open ended question
Jennifer B.
Jun 02, 2017 rated it it was amazing
A lovely moral tale with minimalist illustrations that work perfectly.
Maren Swallow
Sep 13, 2017 rated it it was amazing
Book on PERSPECTIVE. The mice are trying to figure out what the weird shape is by the pond and they all see it as something different.
Taylar Sizemore
This book would be ideal to read to students who are beginning to learn about observations and inferences in science class. This would be great for grades 1&2. But can be used for other grades with supplemental activities.
Jessica Poirot
Mar 18, 2022 rated it really liked it
This modern picture book may lack some color, but this piece of folklore by Ed Young is great. The plot is the story of 7 blind mice who investigate what a mysterious creature is by the lake. The Caldecott Award-winning illustrations tell the story in a way that is unique. They show what each mouse imagines and what they are really looking at. There is no emphasis on the setting because the mice cannot see. This book is one you need to add to your collection.
Jessica Burtness
Jan 27, 2019 rated it it was amazing
Shelves: caldecott
The art in this book is simplistic, yet phenomenal and very memorable. Young uses simple lines and silhouettes of the mice and the objects, which appear to be made in almost a collage from cut out paper layered over a black backdrop. Young's use of bold colors catches the eye of the reader and makes it easy to associate what is happening in the image with what the story is saying. With each mouse's new discovery of what they believe the "Something" to be, we can see all of the other colors of m ...more
Susanna Lowy
Oct 23, 2017 rated it it was amazing
This book was extremely enjoyable to read because of the fantastic colors and concept. That is why I gave this book five stars. This book is age appropriate for preschoolers because there is minimal text so they can focus on the colors and shapes of the book. There is seamlessness to this book where the illustrations and the text work together. This book is about seven mice that are all different colors and they find something strange and each tries to figure out what it is. Everyday a different ...more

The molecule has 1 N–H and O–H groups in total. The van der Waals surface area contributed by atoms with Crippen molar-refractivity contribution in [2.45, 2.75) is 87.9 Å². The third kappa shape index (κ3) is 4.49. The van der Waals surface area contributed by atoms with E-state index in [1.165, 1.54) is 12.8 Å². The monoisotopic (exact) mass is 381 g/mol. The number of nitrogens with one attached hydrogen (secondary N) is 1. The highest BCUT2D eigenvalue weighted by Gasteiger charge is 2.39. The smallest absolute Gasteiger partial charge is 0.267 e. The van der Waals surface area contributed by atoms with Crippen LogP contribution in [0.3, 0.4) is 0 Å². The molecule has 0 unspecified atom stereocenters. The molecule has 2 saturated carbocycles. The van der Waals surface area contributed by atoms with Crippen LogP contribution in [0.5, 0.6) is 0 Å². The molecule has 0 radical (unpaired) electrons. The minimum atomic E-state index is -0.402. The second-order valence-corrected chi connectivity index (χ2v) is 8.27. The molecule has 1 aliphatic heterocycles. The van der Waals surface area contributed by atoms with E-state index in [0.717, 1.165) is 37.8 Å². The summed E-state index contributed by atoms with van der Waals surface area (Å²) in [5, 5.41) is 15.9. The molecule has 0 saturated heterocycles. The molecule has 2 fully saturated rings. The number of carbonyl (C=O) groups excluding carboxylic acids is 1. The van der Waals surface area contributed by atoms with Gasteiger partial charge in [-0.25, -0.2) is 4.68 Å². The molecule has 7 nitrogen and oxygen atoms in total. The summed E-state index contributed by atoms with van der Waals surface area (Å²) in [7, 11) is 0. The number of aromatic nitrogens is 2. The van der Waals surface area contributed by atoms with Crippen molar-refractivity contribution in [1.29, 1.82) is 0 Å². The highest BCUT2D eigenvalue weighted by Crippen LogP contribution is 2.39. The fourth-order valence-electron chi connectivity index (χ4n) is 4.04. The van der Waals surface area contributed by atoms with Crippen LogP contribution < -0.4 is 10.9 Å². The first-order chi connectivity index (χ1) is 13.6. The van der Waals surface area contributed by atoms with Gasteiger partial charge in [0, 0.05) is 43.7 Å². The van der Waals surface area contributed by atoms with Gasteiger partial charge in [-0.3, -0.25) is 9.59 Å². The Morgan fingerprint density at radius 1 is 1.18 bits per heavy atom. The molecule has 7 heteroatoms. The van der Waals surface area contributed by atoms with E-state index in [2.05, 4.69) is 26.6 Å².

Bailee Coots
Dec 09, 2017 rated it really liked it
Shelves: exam-2
I found this book to be quite humorous. From the back and forth of the mice trying to figure out what the object was, and how each one came back to say something different, got me laughing at one point. I found the artwork in the book to be intriguing. It made me focus on the mice and what they were feeling around for. The black back drop on each page I think helped this story in a positive way. It makes all the other colors really pop. With all that being said, I do think this book is appropria ...more
Ms. Argueta
Mar 03, 2016 rated it it was amazing
Sandra C Argueta
February 19, 2016
Seven Blind Mice by Ed Young

You will be delighted by this story based on the ancient Chinese fable The Blind Men and the Elephant. Not only are the paper collage illustrations bright and appealing, but the story will introduce young readers to some important interdisciplinary skills: the days of the week, colors, perception and sequential order as it tells the wonderful story. All the mice are intrigued by this strange structure that has appeared by their
Alexis Loos
Mar 13, 2021 rated it really liked it
Seven Blind Mice is a classic folklore story about seven mice. This story is also a Caldecott award winner. I think this is a great book for a read aloud to young students. It has some great themes that make it worth reading. In the resolution of the story, it states that the “mouse moral” is that wisdom comes in seeing the larger picture. I think that is great for young kids! I think another theme that you could pull is that teamwork makes the dreamwork. This book could be very versatile, so I ...more
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What's the Name o...: SOLVED. 90s Children's Picture book about dark rooms, flashlights, and finding an elephant? [s] 3 9 Jun 14, 2022 12:06PM  
Exam 1 1 1 Oct 22, 2018 09:52AM  
Mini Lesson 1 Point of View 1 2 Sep 24, 2017 08:47AM  
Mini Lesson 1 Point of View 1 1 Sep 24, 2017 08:44AM  
. 1 4 Feb 20, 2015 04:31PM  

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Ed Young is the illustrator of more than eighty books for children, seventeen of which he has also written. Among his books is the Caldecott Medal winner Lon Po Po, which he both wrote and illustrated. He says that his work is inspired by the philosophy of Chinese painting. He lives in Westchester County, New York.